McNary House

McNary House
McNary House, photo by Charles J. Fisher, 2008

McNary House, Los Angeles Historic Cultural Monument #889

Built: 1923  Declared: 10/12/2007

This house is reminiscent of the early housing in the City of Eagle Rock, which existed from its incorporation in 1911 until its consolidation with Los Angeles in 1923. The McNarys first came to Eagle Rock in 1911 after leaving their native Pennsylvania, where Thomas B. McNary had been a farmer. They were a part of a second large wave of cross-country citizen immigrants that came to Southern California to find a new life. At the time, Eagle Rock was sparsely settled and land was still plentiful and he purchased a parcel of land in newly subdivided Tract 341 from developer Theodore Wiesendanger. However, the family relocated to San Jose before he could build a house. They returned to Eagle Rock in 1917 and the house was constructed during the latter part of that year, with the family moving in during the beginning of the following year.

The family was active in the local Presbyterian Church and Thomas’s wife, Jennie, soon became active in the Local Woman’s Christian Temperance Union (W.C.T.U), which would eventually build a retirement home (HCM #562) just down the street from the house. The McNary Family had eight children, five of which lived in the house during the early years. Two of them were to become teachers, while a son, Thomas B. McNary Jr., was to become a well known prosecutor in the Los Angeles District Attorney’s office. The McNarys celebrated their 50th wedding anniversary in 1943, which was a big celebration for Occidental Presbyterian Church. Thomas McNary passed away in 1950 with Jennie staying in the house until 1955, at which point it was sold to Clayton and Rose V. Pickerel.

In 1962, the McNary house was identified and photographed by the Eagle Rock Valley Historical Society as one of the important pioneer homes of Eagle Rock. In 1966, it was purchased by J. P. and Katie Smith, part-owners of Bragg and Smith Realty, who soon erected a large sign for their real estate business and opened their real estate office in the house. For the next twenty five years, the firm was to be the best known and most respected local brokerage in Northeast Los Angeles. In addition, Katie Smith was a driving force in the local business and political arena. Throughout its existence, The McNary House has been a focal point of local history. The McNary Family descendents still contribute to the community, continuing their pioneer legacy in the Eagle Rock Valley. The house itself is an excellent early airplane bungalow. McNary was to go on to build two additional small bungalows on an adjacent lot behind the family home in 1923. These homes stand today as unaltered examples of kit homes from the “Pacific Ready-Cut” company. It is not known if the original is also from that company, as critical records have not yet been located. Even if it is a kit house, the home was built much deeper on the lot to accommodate the large McNary Family. This aspect was to become a major factor in the home’s later life as a real estate office, allowing it to survive virtually unaltered for almost nine decades.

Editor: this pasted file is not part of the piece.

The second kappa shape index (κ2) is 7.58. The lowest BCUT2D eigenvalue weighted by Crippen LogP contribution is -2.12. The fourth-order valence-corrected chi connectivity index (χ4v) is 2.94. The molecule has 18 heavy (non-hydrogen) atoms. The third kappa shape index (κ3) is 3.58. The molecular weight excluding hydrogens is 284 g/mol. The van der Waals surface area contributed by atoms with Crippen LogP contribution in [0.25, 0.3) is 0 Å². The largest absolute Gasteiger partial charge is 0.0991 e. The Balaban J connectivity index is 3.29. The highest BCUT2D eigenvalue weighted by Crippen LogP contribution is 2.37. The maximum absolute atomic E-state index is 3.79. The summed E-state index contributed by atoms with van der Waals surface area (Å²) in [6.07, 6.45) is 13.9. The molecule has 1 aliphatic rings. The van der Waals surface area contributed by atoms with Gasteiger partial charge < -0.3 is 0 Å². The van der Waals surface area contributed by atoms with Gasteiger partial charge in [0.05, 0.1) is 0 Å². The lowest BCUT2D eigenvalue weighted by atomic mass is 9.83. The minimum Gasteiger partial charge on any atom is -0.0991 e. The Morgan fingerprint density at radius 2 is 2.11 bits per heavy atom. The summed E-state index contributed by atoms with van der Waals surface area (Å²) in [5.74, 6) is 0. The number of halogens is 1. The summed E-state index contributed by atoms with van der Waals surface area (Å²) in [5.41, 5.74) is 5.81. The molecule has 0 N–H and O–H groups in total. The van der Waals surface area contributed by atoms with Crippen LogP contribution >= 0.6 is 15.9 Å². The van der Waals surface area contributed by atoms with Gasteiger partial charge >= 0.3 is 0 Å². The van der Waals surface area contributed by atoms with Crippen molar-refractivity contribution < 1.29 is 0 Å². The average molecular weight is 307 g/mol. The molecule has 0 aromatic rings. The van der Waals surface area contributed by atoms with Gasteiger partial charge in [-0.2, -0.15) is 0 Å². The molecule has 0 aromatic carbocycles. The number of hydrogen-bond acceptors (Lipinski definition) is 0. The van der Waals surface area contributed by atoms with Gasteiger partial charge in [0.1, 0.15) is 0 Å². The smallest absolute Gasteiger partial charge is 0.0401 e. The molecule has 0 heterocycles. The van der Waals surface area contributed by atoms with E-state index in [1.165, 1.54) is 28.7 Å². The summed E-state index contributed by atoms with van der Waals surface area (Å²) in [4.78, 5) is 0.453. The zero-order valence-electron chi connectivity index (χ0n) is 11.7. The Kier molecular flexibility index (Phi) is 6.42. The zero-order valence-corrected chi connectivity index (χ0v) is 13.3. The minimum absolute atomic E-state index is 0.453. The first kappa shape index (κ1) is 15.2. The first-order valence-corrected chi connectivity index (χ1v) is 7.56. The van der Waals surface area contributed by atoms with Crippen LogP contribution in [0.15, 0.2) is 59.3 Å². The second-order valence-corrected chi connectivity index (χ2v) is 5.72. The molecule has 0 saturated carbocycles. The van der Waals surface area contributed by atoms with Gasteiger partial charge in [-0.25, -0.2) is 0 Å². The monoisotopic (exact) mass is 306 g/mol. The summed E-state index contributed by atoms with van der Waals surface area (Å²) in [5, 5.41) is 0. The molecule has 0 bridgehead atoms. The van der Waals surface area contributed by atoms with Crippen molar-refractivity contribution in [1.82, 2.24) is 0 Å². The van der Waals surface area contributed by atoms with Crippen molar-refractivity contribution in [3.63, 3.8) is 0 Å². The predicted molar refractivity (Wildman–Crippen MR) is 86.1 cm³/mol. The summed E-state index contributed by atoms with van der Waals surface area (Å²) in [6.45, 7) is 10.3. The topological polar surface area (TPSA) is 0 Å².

The two bungalows were assembled from kits by the Pacific Ready-Cut Company, which was a major fabricator of pre-manufactured housing in the early years of the 20th Century. These homes have been recognized by historians as an important part of the built environment, yet have never been fully recognized by monument designations as most remain undocumented in surveys. Many have been noted architecturally as contributors to historic districts, but have not been properly documented, primarily because these owner-constructed structures list nothing as to their origin on permits. McNary used the option of having the manufacturer assemble the houses, which was documented in the Eagle Rock City building permit as reported in the “Southwest Builder and Contractor.” After completion, McNary deeded the lot to his two oldest sons, John and James, who lived in them for several years, each having a 50% interest in the property. Eventually they moved out of the small houses and deeded them back to their father, who then retained ownership until his death in 1950.